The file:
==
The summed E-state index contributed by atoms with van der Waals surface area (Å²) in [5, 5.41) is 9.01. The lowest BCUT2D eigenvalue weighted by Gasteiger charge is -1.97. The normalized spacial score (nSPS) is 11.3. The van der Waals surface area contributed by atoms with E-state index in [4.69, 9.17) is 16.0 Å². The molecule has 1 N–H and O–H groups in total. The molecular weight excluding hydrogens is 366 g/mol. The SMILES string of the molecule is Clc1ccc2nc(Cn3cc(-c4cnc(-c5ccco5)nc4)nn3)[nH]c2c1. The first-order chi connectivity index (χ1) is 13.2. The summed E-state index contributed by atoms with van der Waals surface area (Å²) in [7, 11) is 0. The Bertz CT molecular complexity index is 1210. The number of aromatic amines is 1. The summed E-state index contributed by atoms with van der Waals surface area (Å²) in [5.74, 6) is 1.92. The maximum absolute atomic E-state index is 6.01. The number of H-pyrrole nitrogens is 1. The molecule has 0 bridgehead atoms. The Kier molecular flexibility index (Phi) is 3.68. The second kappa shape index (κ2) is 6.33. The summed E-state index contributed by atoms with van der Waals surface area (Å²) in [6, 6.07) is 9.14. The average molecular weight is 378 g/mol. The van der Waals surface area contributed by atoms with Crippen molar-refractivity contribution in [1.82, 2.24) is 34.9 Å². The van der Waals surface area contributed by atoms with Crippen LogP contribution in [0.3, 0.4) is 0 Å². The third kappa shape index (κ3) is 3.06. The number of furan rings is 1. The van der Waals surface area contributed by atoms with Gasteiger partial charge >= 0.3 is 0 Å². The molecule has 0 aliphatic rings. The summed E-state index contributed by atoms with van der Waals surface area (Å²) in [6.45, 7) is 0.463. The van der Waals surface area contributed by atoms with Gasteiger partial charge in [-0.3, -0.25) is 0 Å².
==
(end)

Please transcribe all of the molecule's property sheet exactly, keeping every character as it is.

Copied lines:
The summed E-state index contributed by atoms with van der Waals surface area (Å²) in [5, 5.41) is 9.01. The lowest BCUT2D eigenvalue weighted by Gasteiger charge is -1.97. The normalized spacial score (nSPS) is 11.3. The van der Waals surface area contributed by atoms with E-state index in [4.69, 9.17) is 16.0 Å². The molecule has 1 N–H and O–H groups in total. The molecular weight excluding hydrogens is 366 g/mol. The SMILES string of the molecule is Clc1ccc2nc(Cn3cc(-c4cnc(-c5ccco5)nc4)nn3)[nH]c2c1. The first-order chi connectivity index (χ1) is 13.2. The summed E-state index contributed by atoms with van der Waals surface area (Å²) in [7, 11) is 0. The Bertz CT molecular complexity index is 1210. The number of aromatic amines is 1. The summed E-state index contributed by atoms with van der Waals surface area (Å²) in [5.74, 6) is 1.92. The maximum absolute atomic E-state index is 6.01. The number of H-pyrrole nitrogens is 1. The molecule has 0 bridgehead atoms. The Kier molecular flexibility index (Phi) is 3.68. The second kappa shape index (κ2) is 6.33. The summed E-state index contributed by atoms with van der Waals surface area (Å²) in [6, 6.07) is 9.14. The average molecular weight is 378 g/mol. The van der Waals surface area contributed by atoms with Crippen molar-refractivity contribution in [1.82, 2.24) is 34.9 Å². The van der Waals surface area contributed by atoms with Crippen LogP contribution in [0.3, 0.4) is 0 Å². The third kappa shape index (κ3) is 3.06. The number of furan rings is 1. The van der Waals surface area contributed by atoms with Gasteiger partial charge >= 0.3 is 0 Å². The molecule has 0 aliphatic rings. The summed E-state index contributed by atoms with van der Waals surface area (Å²) in [6.45, 7) is 0.463. The van der Waals surface area contributed by atoms with Gasteiger partial charge in [-0.3, -0.25) is 0 Å².